Peter Kafka

Recent Posts by Peter Kafka

YouTube Rents Movies You’ve Heard Of. Did You Know YouTube Rents Movies?

Last month, YouTube quietly expanded its movie rental program to include titles you’ve actually heard of before — from “Precious” to “Saw”. But perhaps they’ve been too quiet about it: Movie fans seem to be unaware they can rent flicks from Google’s video unit. Or maybe they’re just uninterested.

YouTube’s rental store now includes movies from Lions Gate Entertainment (LGF), which has a pretty significant catalog. That’s a big step up from YouTube’s first move, which featured Sundance indies you’ve never heard of before.

But the new movies don’t seem to be flying off the digital shelves, at least according to numbers procured by NewTeeVee: The ten most popular films in the store generated 6,200 rentals in the first week.

“Precious”, which took home a couple of Oscars this year and is getting some marketing push from YouTube on the site, was the best performer — and generated a total of 1,421 rentals. “3:10 to Yuma”, which is a pretty good modern day Western that’s well worth your time IMHO, generated 53 views.

I’ve asked YouTube to comment on the numbers, but don’t assume¬† I’ll hear much from them. And as NewTeeVee’s readers note, it’s hard to put those results in context unless you compare performance for the same titles at online venues like Amazon (AMZN) and Apple’s iTunes (AAPL).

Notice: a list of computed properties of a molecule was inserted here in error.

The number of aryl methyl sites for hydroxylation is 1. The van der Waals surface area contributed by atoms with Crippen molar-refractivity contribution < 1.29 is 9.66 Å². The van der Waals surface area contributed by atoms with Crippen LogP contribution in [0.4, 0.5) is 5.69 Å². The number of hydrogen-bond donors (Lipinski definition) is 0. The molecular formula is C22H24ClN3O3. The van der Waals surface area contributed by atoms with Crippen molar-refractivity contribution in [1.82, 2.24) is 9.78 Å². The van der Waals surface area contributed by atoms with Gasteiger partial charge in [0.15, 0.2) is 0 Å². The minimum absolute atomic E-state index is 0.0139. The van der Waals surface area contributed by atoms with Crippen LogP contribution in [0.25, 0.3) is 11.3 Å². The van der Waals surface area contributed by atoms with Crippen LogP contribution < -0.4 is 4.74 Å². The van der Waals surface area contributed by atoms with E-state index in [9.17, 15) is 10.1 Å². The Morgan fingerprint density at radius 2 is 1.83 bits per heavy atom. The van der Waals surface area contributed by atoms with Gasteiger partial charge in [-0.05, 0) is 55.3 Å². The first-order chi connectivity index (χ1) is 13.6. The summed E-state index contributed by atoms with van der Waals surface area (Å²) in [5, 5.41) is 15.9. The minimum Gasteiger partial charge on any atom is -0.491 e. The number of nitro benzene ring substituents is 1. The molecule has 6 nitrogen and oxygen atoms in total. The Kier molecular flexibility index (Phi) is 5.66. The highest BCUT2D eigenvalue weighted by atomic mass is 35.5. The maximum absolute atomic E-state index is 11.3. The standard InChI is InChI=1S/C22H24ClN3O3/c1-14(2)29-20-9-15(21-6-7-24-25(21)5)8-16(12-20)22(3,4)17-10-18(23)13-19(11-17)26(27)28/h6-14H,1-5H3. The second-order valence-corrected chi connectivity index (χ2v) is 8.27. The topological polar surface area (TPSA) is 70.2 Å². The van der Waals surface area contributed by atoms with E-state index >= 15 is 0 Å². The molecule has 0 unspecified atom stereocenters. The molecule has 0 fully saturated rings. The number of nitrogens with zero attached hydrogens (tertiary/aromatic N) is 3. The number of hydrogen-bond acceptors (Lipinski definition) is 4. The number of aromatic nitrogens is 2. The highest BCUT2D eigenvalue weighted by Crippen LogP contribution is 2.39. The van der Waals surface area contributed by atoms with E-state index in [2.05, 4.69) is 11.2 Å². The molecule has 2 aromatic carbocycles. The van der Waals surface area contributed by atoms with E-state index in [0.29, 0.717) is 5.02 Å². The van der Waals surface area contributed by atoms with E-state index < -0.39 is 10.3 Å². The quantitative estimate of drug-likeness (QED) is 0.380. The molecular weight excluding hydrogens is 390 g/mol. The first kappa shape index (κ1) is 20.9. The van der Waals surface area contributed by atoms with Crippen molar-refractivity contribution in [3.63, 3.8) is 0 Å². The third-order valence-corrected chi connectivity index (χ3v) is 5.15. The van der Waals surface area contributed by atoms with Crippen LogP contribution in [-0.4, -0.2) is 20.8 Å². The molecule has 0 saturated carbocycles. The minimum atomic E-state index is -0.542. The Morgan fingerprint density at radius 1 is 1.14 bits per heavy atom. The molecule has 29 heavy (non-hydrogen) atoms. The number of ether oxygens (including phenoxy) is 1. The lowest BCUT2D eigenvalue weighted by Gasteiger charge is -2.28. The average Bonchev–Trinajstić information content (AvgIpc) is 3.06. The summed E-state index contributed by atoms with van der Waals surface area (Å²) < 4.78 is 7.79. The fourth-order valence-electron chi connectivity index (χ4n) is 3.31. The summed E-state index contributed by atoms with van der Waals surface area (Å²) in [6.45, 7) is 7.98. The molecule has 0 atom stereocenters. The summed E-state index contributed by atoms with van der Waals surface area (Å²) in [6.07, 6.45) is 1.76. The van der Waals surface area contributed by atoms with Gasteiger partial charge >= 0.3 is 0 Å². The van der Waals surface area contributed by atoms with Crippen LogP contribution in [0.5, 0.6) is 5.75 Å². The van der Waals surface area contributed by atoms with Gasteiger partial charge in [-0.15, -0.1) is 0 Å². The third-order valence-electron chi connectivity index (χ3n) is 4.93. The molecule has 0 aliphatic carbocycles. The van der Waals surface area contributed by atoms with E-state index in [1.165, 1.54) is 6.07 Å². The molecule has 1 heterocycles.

So who knows? Perhaps those are decent results, particularly since Google’s marketing of the movies seems limited to some in-site ads.

But I will say that my attempt to try out the store underscored one big hurdle Google¬† (GOOG) will have to deal with if its video store is going to work: Unlike Amazon and Apple, Google doesn’t have my billing information.

At one point a few years ago, it seemed inevitable that Google would end up with my credit card numbers, and yours too. But Google’s Checkout program doesn’t seem to have taken the world by storm, and their most recent move into e-commerce — the Nexus One — doesn’t seem to be moving quickly either.

So until Google gives us a compelling reason to buy anything from them, it may not matter how good that catalog is.